Wednesday, August 24, 2011

Masse Homestead (Log Slide) Trail and Dune Hike -- Post 1

On Sunday I took the time to finally go on a more substantial hike. With the busy summer, my exercise program has certainly taken a nose dive. It was a great day for a hike, though, with temperatures in the mid 60s and a refreshing breeze off Lake Superior. I parked in the pull-off on H58, located half way between Sable Lake and the Log Slide and headed northwest on the trail. Although we have not had much rain recently, the forest seemed quite content.

I came across this downed tree with a colony of shelf fungi.

Or are these "tree agates?"

I also spotted this burl on a tree.  A burl or burr is a tree growth in which the wood grain has grown in a deformed manner. It is commonly found in the form of a rounded outgrowth on a tree trunk or branch that is filled with small knots from dormant buds.  A burl results from a tree undergoing some form of stress caused by an injury, virus or fungus.  Most burls grow beneath the ground, attached to the roots as a type of malignancy.  Almost all burl wood is covered by bark, even if it is underground. Insect and mold infestations are the most common causes of this condition.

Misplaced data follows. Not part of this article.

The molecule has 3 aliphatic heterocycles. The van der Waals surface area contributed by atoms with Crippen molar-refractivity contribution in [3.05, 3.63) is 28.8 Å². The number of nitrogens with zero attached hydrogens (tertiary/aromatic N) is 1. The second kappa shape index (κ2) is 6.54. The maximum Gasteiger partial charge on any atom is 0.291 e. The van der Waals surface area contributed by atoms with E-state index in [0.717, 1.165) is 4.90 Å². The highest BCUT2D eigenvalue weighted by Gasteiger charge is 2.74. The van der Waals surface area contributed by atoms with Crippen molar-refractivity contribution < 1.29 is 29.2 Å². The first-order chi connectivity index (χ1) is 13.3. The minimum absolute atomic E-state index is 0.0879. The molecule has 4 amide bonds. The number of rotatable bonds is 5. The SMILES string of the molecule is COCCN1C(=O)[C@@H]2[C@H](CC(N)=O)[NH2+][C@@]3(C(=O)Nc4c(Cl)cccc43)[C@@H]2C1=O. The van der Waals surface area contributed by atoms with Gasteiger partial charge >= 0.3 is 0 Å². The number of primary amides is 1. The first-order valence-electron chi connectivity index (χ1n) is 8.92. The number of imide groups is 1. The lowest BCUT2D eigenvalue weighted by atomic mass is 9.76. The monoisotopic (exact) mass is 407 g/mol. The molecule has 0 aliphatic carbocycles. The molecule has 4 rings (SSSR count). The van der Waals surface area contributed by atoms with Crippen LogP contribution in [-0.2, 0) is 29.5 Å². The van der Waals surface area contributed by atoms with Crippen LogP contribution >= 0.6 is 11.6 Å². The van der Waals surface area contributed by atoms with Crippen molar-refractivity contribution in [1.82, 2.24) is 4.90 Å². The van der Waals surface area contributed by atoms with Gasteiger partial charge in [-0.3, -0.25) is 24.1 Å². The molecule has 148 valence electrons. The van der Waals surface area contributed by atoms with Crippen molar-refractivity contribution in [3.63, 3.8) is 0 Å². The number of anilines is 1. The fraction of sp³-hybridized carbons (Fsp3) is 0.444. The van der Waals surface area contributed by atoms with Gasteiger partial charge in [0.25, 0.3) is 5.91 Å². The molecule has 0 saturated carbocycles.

In some tree species, burls can grow to great size. The largest, at 26 feet (7.9 m) occur in Coast Redwoods (Sequoia sempervirens) and can encircle the entire trunk.  When moisture is present, these burls can grow new redwood trees. The world's second-largest burls can be found in Port McNeill, British Columbia. One of the largest burls known was found around 1984 in the small town of Tamworth, New South Wales. It stands 6.4 ft (2.0 m) tall, with an odd shape resembling a trombone. Burls yield a very peculiar and highly figured wood, prized for its beauty and sought after by furniture makers, artists, and wood sculptors.

After around a 40 minute walk, I reached the Masse Homestead rustic campground and headed into the Grand Sable Dunes from there.

Soon after entering the dunes, I came across yet another telegraph pole left over from more than 100 years ago.

As I was walking north to the bluff over looking Lake Superior, I crested a dune and was rewarded with this great view of Au Sable Lighthouse.

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